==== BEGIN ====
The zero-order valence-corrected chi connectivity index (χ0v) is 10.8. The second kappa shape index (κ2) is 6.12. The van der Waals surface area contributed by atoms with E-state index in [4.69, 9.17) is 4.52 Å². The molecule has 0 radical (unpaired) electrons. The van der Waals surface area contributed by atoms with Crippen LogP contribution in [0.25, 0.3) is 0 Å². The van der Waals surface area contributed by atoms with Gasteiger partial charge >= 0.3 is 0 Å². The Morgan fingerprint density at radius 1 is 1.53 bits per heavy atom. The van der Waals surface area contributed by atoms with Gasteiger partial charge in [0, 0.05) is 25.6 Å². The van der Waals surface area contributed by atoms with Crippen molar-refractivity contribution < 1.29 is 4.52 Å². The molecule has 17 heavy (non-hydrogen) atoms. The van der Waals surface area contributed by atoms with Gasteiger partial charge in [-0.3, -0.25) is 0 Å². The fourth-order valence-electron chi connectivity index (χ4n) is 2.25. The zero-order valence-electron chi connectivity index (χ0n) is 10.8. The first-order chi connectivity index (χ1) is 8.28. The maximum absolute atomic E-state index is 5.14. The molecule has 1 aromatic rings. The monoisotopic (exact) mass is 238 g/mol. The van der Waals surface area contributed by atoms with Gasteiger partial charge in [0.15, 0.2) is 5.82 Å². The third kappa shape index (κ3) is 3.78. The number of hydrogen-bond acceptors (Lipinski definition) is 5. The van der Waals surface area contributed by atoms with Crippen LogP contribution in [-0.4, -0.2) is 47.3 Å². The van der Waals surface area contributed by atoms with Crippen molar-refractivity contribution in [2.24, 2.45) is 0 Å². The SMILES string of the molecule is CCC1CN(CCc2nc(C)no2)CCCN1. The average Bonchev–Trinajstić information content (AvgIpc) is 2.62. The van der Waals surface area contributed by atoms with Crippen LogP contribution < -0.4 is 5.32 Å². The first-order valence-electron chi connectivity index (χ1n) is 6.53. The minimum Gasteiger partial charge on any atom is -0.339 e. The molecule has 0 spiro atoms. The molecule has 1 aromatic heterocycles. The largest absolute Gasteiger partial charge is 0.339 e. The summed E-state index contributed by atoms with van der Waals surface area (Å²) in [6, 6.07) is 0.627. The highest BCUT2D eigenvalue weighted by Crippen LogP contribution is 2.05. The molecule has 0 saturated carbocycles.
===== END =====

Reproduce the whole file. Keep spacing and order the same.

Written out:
The zero-order valence-corrected chi connectivity index (χ0v) is 10.8. The second kappa shape index (κ2) is 6.12. The van der Waals surface area contributed by atoms with E-state index in [4.69, 9.17) is 4.52 Å². The molecule has 0 radical (unpaired) electrons. The van der Waals surface area contributed by atoms with Crippen LogP contribution in [0.25, 0.3) is 0 Å². The van der Waals surface area contributed by atoms with Gasteiger partial charge >= 0.3 is 0 Å². The Morgan fingerprint density at radius 1 is 1.53 bits per heavy atom. The van der Waals surface area contributed by atoms with Gasteiger partial charge in [0, 0.05) is 25.6 Å². The van der Waals surface area contributed by atoms with Crippen molar-refractivity contribution < 1.29 is 4.52 Å². The molecule has 17 heavy (non-hydrogen) atoms. The van der Waals surface area contributed by atoms with Gasteiger partial charge in [-0.3, -0.25) is 0 Å². The fourth-order valence-electron chi connectivity index (χ4n) is 2.25. The zero-order valence-electron chi connectivity index (χ0n) is 10.8. The first-order chi connectivity index (χ1) is 8.28. The maximum absolute atomic E-state index is 5.14. The molecule has 1 aromatic rings. The monoisotopic (exact) mass is 238 g/mol. The van der Waals surface area contributed by atoms with Gasteiger partial charge in [0.15, 0.2) is 5.82 Å². The third kappa shape index (κ3) is 3.78. The number of hydrogen-bond acceptors (Lipinski definition) is 5. The van der Waals surface area contributed by atoms with Crippen LogP contribution in [-0.4, -0.2) is 47.3 Å². The van der Waals surface area contributed by atoms with Crippen molar-refractivity contribution in [2.24, 2.45) is 0 Å². The SMILES string of the molecule is CCC1CN(CCc2nc(C)no2)CCCN1. The average Bonchev–Trinajstić information content (AvgIpc) is 2.62. The van der Waals surface area contributed by atoms with Crippen LogP contribution < -0.4 is 5.32 Å². The first-order valence-electron chi connectivity index (χ1n) is 6.53. The minimum Gasteiger partial charge on any atom is -0.339 e. The molecule has 0 spiro atoms. The molecule has 1 aromatic heterocycles. The largest absolute Gasteiger partial charge is 0.339 e. The summed E-state index contributed by atoms with van der Waals surface area (Å²) in [6, 6.07) is 0.627. The highest BCUT2D eigenvalue weighted by Crippen LogP contribution is 2.05. The molecule has 0 saturated carbocycles.